Renewables

NGOs: Lack of political will, intricate procedures hinder renewables in North Macedonia, Serbia

CAN Europe Western balkans study renewables

Photo: Myriams-Fotos from Pixabay

Published

January 23, 2024

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Published:

January 23, 2024

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A lack of political will, intricate administrative processes, and insufficient governance planning within the energy sector are all hindering the deployment of renewable sources in both countries, according to a study published by CAN Europe.

By analyzing the political, economic and regulatory frameworks, the Study on the Barriers for Deployment of Renewable Energy Sources (RES) in the Western Balkans, with a focus on the cases of North Macedonia and Serbia, offers a comprehensive overview of the challenges and opportunities faced by two countries in developing key decarbonization strategies relying on an increase in renewables, Climate Action Network said.

Despite its pledge to decarbonize, the energy crisis prompted North Macedonia to stick to its domestic thermal power plants, while hydropower dominates renewable energy projects, according to the study.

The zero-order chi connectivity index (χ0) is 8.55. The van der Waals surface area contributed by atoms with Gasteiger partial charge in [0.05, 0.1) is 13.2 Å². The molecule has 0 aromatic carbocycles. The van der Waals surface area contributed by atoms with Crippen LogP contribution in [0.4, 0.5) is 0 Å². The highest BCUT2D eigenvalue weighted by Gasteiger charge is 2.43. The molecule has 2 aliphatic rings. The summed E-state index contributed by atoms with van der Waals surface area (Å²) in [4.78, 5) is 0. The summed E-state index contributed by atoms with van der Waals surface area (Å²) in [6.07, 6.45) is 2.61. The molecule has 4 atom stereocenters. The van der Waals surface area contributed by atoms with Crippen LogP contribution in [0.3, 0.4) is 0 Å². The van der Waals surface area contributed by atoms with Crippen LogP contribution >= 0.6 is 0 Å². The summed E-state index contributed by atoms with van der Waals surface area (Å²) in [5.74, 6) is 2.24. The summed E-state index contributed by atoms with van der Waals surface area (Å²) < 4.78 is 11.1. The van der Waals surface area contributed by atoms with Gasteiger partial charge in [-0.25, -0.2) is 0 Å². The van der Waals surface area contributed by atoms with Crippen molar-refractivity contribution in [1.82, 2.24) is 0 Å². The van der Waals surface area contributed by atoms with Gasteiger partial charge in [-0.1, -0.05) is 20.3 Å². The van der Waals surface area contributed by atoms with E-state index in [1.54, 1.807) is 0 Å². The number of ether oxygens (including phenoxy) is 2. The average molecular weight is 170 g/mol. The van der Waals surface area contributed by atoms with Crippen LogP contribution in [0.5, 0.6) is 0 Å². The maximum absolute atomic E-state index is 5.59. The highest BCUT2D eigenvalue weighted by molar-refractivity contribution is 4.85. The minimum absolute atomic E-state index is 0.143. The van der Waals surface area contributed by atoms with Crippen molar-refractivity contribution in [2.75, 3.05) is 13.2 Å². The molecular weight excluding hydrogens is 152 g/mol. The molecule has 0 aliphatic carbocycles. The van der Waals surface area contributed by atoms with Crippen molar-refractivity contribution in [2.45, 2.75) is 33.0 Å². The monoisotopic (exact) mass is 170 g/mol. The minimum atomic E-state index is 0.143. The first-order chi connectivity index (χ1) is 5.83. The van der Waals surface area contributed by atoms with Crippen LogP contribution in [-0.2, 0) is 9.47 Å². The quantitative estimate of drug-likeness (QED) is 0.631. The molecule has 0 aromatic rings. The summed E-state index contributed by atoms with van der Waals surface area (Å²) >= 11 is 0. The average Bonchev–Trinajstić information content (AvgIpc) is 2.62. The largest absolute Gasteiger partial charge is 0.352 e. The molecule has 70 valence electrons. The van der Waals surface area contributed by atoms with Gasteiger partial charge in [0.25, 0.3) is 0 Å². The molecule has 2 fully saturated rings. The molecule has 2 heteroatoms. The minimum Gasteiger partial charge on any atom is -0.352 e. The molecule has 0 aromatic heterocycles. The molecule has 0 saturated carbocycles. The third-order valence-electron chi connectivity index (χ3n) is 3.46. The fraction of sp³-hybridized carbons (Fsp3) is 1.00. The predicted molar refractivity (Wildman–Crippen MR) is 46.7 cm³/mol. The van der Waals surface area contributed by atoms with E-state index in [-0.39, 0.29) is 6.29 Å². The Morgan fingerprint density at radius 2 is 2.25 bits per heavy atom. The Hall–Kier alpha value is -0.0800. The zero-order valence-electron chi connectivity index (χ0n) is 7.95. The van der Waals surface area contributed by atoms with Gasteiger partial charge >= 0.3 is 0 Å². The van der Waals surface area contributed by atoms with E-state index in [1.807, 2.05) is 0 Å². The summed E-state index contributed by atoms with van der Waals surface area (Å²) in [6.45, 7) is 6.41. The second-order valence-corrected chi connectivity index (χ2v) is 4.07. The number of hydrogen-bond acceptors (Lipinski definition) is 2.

The two countries aren’t giving enough support to prosumers, energy communities, vulnerable citizens

The recent increase in photovoltaic (PV) installations is promising, but the country isn’t providing prosumers, energy communities, and vulnerable citizens with sufficient support, the document reads.

The authors stressed that hydropower and wind power projects make up a majority of renewables projects in Serbia, and that prosumer PV capacities have picked up recently. They welcomed the government’s plans to install multiple gigawatts of wind and solar capacities.

However, energy communities, energy-vulnerable citizens, and subsidies for prosumers still suffer from overly complex and lengthy procedures, the study reads.

The study includes a set of policy recommendations

Grid connections and balancing are an issue in both countries.

According to the document, administrative procedures for projects in North Macedonia are complex, with the grid connection procedure taking the longest time. Grid capacity is insufficient to meet the needs of the energy transition, but also not adequately researched, the study underlines.

In Serbia, the lack of grid balancing is a major obstacle, too. To solve it, the government aims to incentivize utility-scale project developers to invest in energy storage, the authors said.

The study, carried out by eclareon and commissioned by CAN Europe, includes a set of policy recommendations aiming at overcoming the barriers and paving the way for a just transition to sustainable, resilient and efficient energy systems in both countries.

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